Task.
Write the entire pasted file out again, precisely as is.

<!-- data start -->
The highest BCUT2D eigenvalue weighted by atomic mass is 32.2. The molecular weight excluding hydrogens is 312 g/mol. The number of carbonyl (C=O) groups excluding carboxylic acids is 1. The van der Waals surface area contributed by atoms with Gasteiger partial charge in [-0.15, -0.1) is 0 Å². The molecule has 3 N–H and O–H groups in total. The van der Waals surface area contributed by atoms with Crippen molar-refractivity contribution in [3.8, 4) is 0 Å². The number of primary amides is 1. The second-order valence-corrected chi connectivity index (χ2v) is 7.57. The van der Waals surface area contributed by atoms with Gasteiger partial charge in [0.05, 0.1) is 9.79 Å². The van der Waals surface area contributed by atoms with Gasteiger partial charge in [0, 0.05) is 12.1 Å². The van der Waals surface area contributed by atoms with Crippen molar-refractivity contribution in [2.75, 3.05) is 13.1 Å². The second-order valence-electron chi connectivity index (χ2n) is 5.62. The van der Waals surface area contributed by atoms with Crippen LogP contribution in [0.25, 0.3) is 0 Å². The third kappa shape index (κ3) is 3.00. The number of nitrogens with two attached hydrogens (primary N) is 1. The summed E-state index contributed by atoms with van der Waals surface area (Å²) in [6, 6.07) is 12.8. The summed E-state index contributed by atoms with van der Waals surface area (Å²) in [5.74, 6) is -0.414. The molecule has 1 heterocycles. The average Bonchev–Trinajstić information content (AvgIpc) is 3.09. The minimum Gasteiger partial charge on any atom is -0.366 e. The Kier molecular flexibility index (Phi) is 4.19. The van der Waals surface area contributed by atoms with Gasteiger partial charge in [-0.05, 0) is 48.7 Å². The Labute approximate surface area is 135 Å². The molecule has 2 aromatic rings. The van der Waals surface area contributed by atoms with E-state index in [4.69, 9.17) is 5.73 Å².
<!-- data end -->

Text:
The highest BCUT2D eigenvalue weighted by atomic mass is 32.2. The molecular weight excluding hydrogens is 312 g/mol. The number of carbonyl (C=O) groups excluding carboxylic acids is 1. The van der Waals surface area contributed by atoms with Gasteiger partial charge in [-0.15, -0.1) is 0 Å². The molecule has 3 N–H and O–H groups in total. The van der Waals surface area contributed by atoms with Crippen molar-refractivity contribution in [3.8, 4) is 0 Å². The number of primary amides is 1. The second-order valence-corrected chi connectivity index (χ2v) is 7.57. The van der Waals surface area contributed by atoms with Gasteiger partial charge in [0.05, 0.1) is 9.79 Å². The van der Waals surface area contributed by atoms with Gasteiger partial charge in [0, 0.05) is 12.1 Å². The van der Waals surface area contributed by atoms with Crippen molar-refractivity contribution in [2.75, 3.05) is 13.1 Å². The second-order valence-electron chi connectivity index (χ2n) is 5.62. The van der Waals surface area contributed by atoms with Crippen LogP contribution in [0.25, 0.3) is 0 Å². The third kappa shape index (κ3) is 3.00. The number of nitrogens with two attached hydrogens (primary N) is 1. The summed E-state index contributed by atoms with van der Waals surface area (Å²) in [6, 6.07) is 12.8. The summed E-state index contributed by atoms with van der Waals surface area (Å²) in [5.74, 6) is -0.414. The molecule has 1 heterocycles. The average Bonchev–Trinajstić information content (AvgIpc) is 3.09. The minimum Gasteiger partial charge on any atom is -0.366 e. The Kier molecular flexibility index (Phi) is 4.19. The van der Waals surface area contributed by atoms with Gasteiger partial charge in [-0.05, 0) is 48.7 Å². The Labute approximate surface area is 135 Å². The molecule has 2 aromatic rings. The van der Waals surface area contributed by atoms with E-state index in [4.69, 9.17) is 5.73 Å².